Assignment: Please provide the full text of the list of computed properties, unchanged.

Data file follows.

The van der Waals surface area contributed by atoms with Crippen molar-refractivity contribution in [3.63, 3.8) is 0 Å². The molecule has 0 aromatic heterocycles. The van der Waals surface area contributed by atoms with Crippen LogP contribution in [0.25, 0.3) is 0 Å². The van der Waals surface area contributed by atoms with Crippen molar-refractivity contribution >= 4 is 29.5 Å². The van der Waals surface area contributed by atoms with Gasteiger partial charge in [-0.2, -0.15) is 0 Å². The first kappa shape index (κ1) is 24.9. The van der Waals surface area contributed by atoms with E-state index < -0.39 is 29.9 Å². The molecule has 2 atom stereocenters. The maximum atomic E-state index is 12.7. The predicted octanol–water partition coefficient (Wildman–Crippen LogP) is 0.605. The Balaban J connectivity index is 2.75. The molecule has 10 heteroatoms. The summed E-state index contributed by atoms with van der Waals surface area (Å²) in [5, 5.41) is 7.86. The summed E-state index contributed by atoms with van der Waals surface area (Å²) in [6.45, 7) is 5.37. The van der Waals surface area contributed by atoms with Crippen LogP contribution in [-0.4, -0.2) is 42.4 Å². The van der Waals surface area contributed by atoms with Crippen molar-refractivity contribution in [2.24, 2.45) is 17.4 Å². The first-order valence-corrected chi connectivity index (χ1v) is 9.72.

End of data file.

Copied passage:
The van der Waals surface area contributed by atoms with Crippen molar-refractivity contribution in [3.63, 3.8) is 0 Å². The molecule has 0 aromatic heterocycles. The van der Waals surface area contributed by atoms with Crippen LogP contribution in [0.25, 0.3) is 0 Å². The van der Waals surface area contributed by atoms with Crippen molar-refractivity contribution >= 4 is 29.5 Å². The van der Waals surface area contributed by atoms with Gasteiger partial charge in [-0.2, -0.15) is 0 Å². The first kappa shape index (κ1) is 24.9. The van der Waals surface area contributed by atoms with E-state index < -0.39 is 29.9 Å². The molecule has 2 atom stereocenters. The maximum atomic E-state index is 12.7. The predicted octanol–water partition coefficient (Wildman–Crippen LogP) is 0.605. The Balaban J connectivity index is 2.75. The molecule has 10 heteroatoms. The summed E-state index contributed by atoms with van der Waals surface area (Å²) in [5, 5.41) is 7.86. The summed E-state index contributed by atoms with van der Waals surface area (Å²) in [6.45, 7) is 5.37. The van der Waals surface area contributed by atoms with Crippen LogP contribution in [-0.4, -0.2) is 42.4 Å². The van der Waals surface area contributed by atoms with Crippen molar-refractivity contribution in [2.24, 2.45) is 17.4 Å². The first-order valence-corrected chi connectivity index (χ1v) is 9.72.